When I returned to work, I started using a wrist rest for my hand and alternated the hand I used to use the mouse. That helped a bit, though I could often feel tension in my hands by the end of a full week. Clearly, the wrist rest and hand alternation wasn’t working. I’d later find that a graphics tablet and vertical mouse were better options.

Towards the end of that first year I joined a gym and began doing weights. That combined with all the typing really messed me up. My hands became painful again and it took about a month to heal. I quit my job during that time. Not because of my tendonitis but it was time for me to move on anyway.

That first year was really nerve wracking. I didn’t know if I’d be able to continue working in art because I kept hurting myself all the time. My flare ups were worst during that first year and I was starting to wonder if I should consider preparing a backup career.

Summary of lessons learned after one year of tendonitis

  • One specific activity may have begun your tendonitis / RSI but you will likely find that other activities will start causing the tendon flare-ups.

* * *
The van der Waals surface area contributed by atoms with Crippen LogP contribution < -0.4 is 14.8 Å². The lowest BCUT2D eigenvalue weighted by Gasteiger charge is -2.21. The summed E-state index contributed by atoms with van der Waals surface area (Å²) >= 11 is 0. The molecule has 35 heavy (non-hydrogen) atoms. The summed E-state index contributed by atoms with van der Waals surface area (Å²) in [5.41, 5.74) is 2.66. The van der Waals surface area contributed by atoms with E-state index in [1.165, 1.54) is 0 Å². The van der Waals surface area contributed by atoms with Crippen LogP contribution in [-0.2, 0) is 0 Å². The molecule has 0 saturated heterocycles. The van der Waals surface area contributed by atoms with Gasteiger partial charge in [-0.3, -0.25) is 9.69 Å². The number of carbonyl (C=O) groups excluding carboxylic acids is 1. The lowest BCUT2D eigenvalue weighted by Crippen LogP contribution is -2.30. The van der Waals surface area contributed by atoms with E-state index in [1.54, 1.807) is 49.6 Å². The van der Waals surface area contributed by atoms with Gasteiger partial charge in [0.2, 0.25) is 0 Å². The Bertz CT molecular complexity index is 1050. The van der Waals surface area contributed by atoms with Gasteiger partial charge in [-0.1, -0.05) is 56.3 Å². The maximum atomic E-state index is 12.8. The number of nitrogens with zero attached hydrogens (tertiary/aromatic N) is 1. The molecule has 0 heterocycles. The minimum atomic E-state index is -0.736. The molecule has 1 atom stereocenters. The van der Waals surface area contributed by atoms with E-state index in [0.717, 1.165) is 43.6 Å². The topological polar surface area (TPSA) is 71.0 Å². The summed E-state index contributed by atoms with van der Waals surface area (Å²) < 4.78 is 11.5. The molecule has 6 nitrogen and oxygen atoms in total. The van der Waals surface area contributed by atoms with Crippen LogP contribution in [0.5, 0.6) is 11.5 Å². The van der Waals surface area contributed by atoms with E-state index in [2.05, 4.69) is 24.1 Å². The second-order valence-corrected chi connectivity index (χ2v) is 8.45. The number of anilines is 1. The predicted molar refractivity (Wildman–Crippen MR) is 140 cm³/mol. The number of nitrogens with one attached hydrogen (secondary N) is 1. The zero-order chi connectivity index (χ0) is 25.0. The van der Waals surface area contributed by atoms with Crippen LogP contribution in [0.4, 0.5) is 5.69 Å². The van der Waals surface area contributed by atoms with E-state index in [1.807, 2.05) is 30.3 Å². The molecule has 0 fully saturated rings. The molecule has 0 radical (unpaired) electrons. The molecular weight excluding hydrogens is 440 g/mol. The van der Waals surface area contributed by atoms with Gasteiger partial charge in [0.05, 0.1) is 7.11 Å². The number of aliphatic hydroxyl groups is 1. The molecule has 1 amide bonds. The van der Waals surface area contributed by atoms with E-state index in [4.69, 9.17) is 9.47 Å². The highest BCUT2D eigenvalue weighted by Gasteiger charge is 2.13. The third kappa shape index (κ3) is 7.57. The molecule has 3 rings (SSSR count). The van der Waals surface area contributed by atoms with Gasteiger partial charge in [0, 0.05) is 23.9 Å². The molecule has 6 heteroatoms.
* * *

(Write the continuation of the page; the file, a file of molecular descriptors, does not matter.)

• You need to learn new ways to work and find more ergonomic tools for getting your job done (eg vertical mouse / graphics tablet).
  • When doing strenuous exercise you will need to focus on your form more and build yourself up more slowly than other people to avoid tendon flare-ups. A coach could be helpful for getting your form right.
  • Repetitive strain injury can cause anxiety. Try to take one step at a time without worrying too much.

A couple of years after the original injury

A few years after my original injury, I was still working in graphics (mostly doing web design). I had found a few ways to minimise the amount of strain I put on my hands while coding. Mostly, I had to make sure I took regular breaks, used good posture and I adjusted my typing style so that I wasn’t slamming the keys all the time.

I’d get flare ups now and again but I could deal with it without taking time off work. After the first few years I started to feel repetitive strain creeping up on me long before it became a major issue. I think that must be common. You know what strain feels like at that point so you just calm down whatever you’re doing as soon as you feel tension.

By this stage, I had started doing simple stretches throughout my work day and begun taking more breaks.

Summary of lessons learned after 2 years of tendonitis